Roselle school board in limbo after abrupt resignation

ROSELLE, NJ — The local school board was unable to approve a president or vice president after one member abruptly resigned, causing a split in votes for nearly every measure voted on at the board’s Jan. 8 reorganization meeting.

Arthur Rice, who served for one year, made his resignation effective Jan. 5, the day after the board’s originally scheduled reorganization meeting. But a “bomb cyclone” snowstorm that hit New Jersey on Jan. 4 forced the meeting to be postponed, throwing the school board into almost complete paralysis.

“It is with a heavy heart that I write you to inform you that I will be resigning from the Roselle school board effective January 5, 2018,” Rice wrote in an email to administrators and board members that was obtained by LocalSource. “I am resigning so that I may better position myself to put my family in the best position possible.”

Rice’s vacancy brought the nine-member board down to eight. Rice could not be reached for comment before press time this week.
Four measures were put to a vote at the meeting and the rest were pulled from the table, school board attorney Allan Roth told Local Source in a Jan. 11 phone interview. The resolutions that were pulled included the meeting schedule for the upcoming year and the readoption of the curriculum.

The school board approved Rice’s resignation and the date of its next meeting, Jan. 29, Roth said. The measures to approve a president and vice president both ended in a 4-4 split.

Board member Richard Villeda first nominated Patricia Fabrizio for president, according to school board Secretary Dorian Timmons. The vote split 4-4, Timmons said.

Keyanna Jones then nominated Archange Antoine for the position, but again the members were split, Timmons said.
Similarly, Antoine first nominated Angela Alvey-Wimbush for vice president but the members were split on a vote. Fabrizio then nominated Donna Eleazer for vice president, but she did not win a majority of votes either, Timmons said.

The nominations for Antoine and Alvey Wimbush were voted in favor by themselves and by Jones and Jonathan Davis. In contrast, the nominations for Fabrizio and Eleazer were approved by themselves and Sherise Pollard and Villeda.

Roth said that Timmons, who took on the role of board president since one was not chosen, pulled all the remaining items on the agenda.
The vote to decide who will serve as president and vice president has now moved out of the local school board’s hands. Board members interested in either position had to submit letters of intent and resumes by Jan. 10 to county Superintendent Juan Torres, who will make the final decision.

No decision has been made yet, Timmons said Jan. 11.
There will continue to be an eight-member board after a president and vice president are selected, which creates the possibility of a split in votes to fill the vacant seat.

Those interested in taking over the seat vacated by Rice are advised to contact Timmons. School board members will vote from the pool of applicants to fill the seat, Roth said.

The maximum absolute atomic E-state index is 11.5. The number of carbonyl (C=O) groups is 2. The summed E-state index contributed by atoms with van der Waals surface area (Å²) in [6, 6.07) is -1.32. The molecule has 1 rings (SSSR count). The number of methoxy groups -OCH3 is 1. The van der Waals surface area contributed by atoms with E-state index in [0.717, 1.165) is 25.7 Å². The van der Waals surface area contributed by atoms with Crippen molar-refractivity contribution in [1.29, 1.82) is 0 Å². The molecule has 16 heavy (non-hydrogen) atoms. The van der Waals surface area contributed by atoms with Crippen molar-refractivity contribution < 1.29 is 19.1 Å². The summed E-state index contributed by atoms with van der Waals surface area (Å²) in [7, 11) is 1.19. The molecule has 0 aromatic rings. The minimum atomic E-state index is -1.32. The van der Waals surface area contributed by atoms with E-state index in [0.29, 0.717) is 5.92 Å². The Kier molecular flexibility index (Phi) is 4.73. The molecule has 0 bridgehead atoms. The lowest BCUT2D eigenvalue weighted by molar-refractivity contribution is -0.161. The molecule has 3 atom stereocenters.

The county superintendent will appoint a new board member under certain circumstances, such as if the board doesn’t fill the vacancy within 65 days, said state Department of Education spokesman David Saenz.

“N.J.S.A. 18A:12-15 does not explicitly state what happens when a board is unable to pass the vote to elect a member to fill the vacancy,” Saenz wrote in an email. “However, in light of the fact that the statute requires the Executive County Superintendent to appoint a board member when the board does not fill the vacancy within 65 days, the vacancy must eventually be filled.”

The turmoil comes as the board is being sued by a former member, Anthony Esposito, over a proposed $59 million school, library and recreation facility — the Mind and Body Complex — that it has negotiated with the borough government to share costs.
Esposito claims the agreements between the two are invalid because the bonds guaranteed by Union County to finance the school were obtained after the agreements expired.

The school board has held multiple special meetings to amend the lease agreement to get the school and recreation project started.
An Oct. 30 special meeting last year dissolved into a back-and-forth between Antoine and the former school board President Candida Young about the public notices for the gathering. Young’s term expired this year.

Antoine and two other newcomers who ran on his ticket, Jones and Jonathan Davis, secured seats on the board after the Nov. 7 election. Jones said she and her ticket would would take a step back to evaluate the impact the project would have on taxpayers, but did not come out in favor of or against the project.

Esposito, meanwhile, said he would not seek the vacant seat on the school board.
“I do not think so because I have a pending lawsuit,” Esposito said in a phone call Jan. 12. “So that wouldn’t be good form to be on the board that I’m suing.”